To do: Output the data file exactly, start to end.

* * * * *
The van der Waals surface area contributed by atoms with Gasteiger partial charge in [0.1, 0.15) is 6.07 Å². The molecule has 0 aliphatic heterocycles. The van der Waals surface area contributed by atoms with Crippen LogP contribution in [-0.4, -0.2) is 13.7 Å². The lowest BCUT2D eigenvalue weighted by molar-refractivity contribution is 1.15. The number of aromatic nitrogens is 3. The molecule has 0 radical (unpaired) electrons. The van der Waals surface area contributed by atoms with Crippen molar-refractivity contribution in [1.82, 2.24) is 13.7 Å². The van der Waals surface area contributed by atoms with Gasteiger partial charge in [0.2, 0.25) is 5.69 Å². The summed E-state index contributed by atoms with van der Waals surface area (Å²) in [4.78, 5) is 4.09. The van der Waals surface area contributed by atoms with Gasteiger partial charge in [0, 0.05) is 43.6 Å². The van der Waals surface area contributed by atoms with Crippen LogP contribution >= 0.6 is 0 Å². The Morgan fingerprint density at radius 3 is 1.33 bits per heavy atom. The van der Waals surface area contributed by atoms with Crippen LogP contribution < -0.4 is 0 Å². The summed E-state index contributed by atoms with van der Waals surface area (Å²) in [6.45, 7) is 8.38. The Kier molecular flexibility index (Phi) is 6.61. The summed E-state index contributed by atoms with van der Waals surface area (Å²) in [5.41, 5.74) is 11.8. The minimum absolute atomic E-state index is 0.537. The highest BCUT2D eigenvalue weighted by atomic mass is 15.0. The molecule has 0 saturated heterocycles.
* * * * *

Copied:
The van der Waals surface area contributed by atoms with Gasteiger partial charge in [0.1, 0.15) is 6.07 Å². The molecule has 0 aliphatic heterocycles. The van der Waals surface area contributed by atoms with Crippen LogP contribution in [-0.4, -0.2) is 13.7 Å². The lowest BCUT2D eigenvalue weighted by molar-refractivity contribution is 1.15. The number of aromatic nitrogens is 3. The molecule has 0 radical (unpaired) electrons. The van der Waals surface area contributed by atoms with Crippen molar-refractivity contribution in [1.82, 2.24) is 13.7 Å². The van der Waals surface area contributed by atoms with Gasteiger partial charge in [0.2, 0.25) is 5.69 Å². The summed E-state index contributed by atoms with van der Waals surface area (Å²) in [4.78, 5) is 4.09. The van der Waals surface area contributed by atoms with Gasteiger partial charge in [0, 0.05) is 43.6 Å². The van der Waals surface area contributed by atoms with Crippen LogP contribution >= 0.6 is 0 Å². The Morgan fingerprint density at radius 3 is 1.33 bits per heavy atom. The van der Waals surface area contributed by atoms with Crippen LogP contribution < -0.4 is 0 Å². The summed E-state index contributed by atoms with van der Waals surface area (Å²) in [6.45, 7) is 8.38. The Kier molecular flexibility index (Phi) is 6.61. The summed E-state index contributed by atoms with van der Waals surface area (Å²) in [5.41, 5.74) is 11.8. The minimum absolute atomic E-state index is 0.537. The highest BCUT2D eigenvalue weighted by atomic mass is 15.0. The molecule has 0 saturated heterocycles.